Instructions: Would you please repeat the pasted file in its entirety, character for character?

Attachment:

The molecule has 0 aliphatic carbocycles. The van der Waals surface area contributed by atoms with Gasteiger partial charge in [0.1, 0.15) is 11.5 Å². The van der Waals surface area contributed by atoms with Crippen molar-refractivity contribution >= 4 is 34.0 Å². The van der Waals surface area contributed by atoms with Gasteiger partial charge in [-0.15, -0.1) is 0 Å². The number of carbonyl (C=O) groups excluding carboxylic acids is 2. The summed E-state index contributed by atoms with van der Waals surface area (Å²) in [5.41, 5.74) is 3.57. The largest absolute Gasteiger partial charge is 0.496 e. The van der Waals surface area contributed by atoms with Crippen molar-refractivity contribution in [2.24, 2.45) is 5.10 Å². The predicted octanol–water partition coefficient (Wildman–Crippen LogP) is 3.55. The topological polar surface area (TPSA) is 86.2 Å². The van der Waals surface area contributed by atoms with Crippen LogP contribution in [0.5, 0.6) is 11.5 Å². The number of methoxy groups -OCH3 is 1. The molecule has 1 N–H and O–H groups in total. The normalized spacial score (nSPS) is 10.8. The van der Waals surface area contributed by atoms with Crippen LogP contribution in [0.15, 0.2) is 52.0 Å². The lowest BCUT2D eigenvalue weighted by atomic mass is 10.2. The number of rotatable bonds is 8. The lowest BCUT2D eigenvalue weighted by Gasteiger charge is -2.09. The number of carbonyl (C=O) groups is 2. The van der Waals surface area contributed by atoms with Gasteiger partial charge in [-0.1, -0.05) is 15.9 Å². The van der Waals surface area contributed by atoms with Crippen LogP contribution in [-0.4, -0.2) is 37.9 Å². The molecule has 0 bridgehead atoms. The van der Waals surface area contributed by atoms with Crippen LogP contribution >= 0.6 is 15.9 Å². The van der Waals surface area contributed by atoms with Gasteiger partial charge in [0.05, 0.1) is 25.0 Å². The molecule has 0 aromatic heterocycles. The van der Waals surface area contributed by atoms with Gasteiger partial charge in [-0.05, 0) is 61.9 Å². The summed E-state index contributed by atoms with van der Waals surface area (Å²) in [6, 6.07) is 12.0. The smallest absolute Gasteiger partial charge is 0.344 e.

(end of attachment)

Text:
The molecule has 0 aliphatic carbocycles. The van der Waals surface area contributed by atoms with Gasteiger partial charge in [0.1, 0.15) is 11.5 Å². The van der Waals surface area contributed by atoms with Crippen molar-refractivity contribution >= 4 is 34.0 Å². The van der Waals surface area contributed by atoms with Gasteiger partial charge in [-0.15, -0.1) is 0 Å². The number of carbonyl (C=O) groups excluding carboxylic acids is 2. The summed E-state index contributed by atoms with van der Waals surface area (Å²) in [5.41, 5.74) is 3.57. The largest absolute Gasteiger partial charge is 0.496 e. The van der Waals surface area contributed by atoms with Crippen molar-refractivity contribution in [2.24, 2.45) is 5.10 Å². The predicted octanol–water partition coefficient (Wildman–Crippen LogP) is 3.55. The topological polar surface area (TPSA) is 86.2 Å². The van der Waals surface area contributed by atoms with Crippen LogP contribution in [0.5, 0.6) is 11.5 Å². The number of methoxy groups -OCH3 is 1. The molecule has 1 N–H and O–H groups in total. The normalized spacial score (nSPS) is 10.8. The van der Waals surface area contributed by atoms with Crippen LogP contribution in [0.15, 0.2) is 52.0 Å². The lowest BCUT2D eigenvalue weighted by atomic mass is 10.2. The number of rotatable bonds is 8. The lowest BCUT2D eigenvalue weighted by Gasteiger charge is -2.09. The number of carbonyl (C=O) groups is 2. The van der Waals surface area contributed by atoms with Gasteiger partial charge in [-0.1, -0.05) is 15.9 Å². The van der Waals surface area contributed by atoms with Crippen LogP contribution in [-0.4, -0.2) is 37.9 Å². The molecule has 0 bridgehead atoms. The van der Waals surface area contributed by atoms with Crippen LogP contribution >= 0.6 is 15.9 Å². The van der Waals surface area contributed by atoms with Gasteiger partial charge in [0.05, 0.1) is 25.0 Å². The molecule has 0 aromatic heterocycles. The van der Waals surface area contributed by atoms with Gasteiger partial charge in [-0.05, 0) is 61.9 Å². The summed E-state index contributed by atoms with van der Waals surface area (Å²) in [6, 6.07) is 12.0. The smallest absolute Gasteiger partial charge is 0.344 e.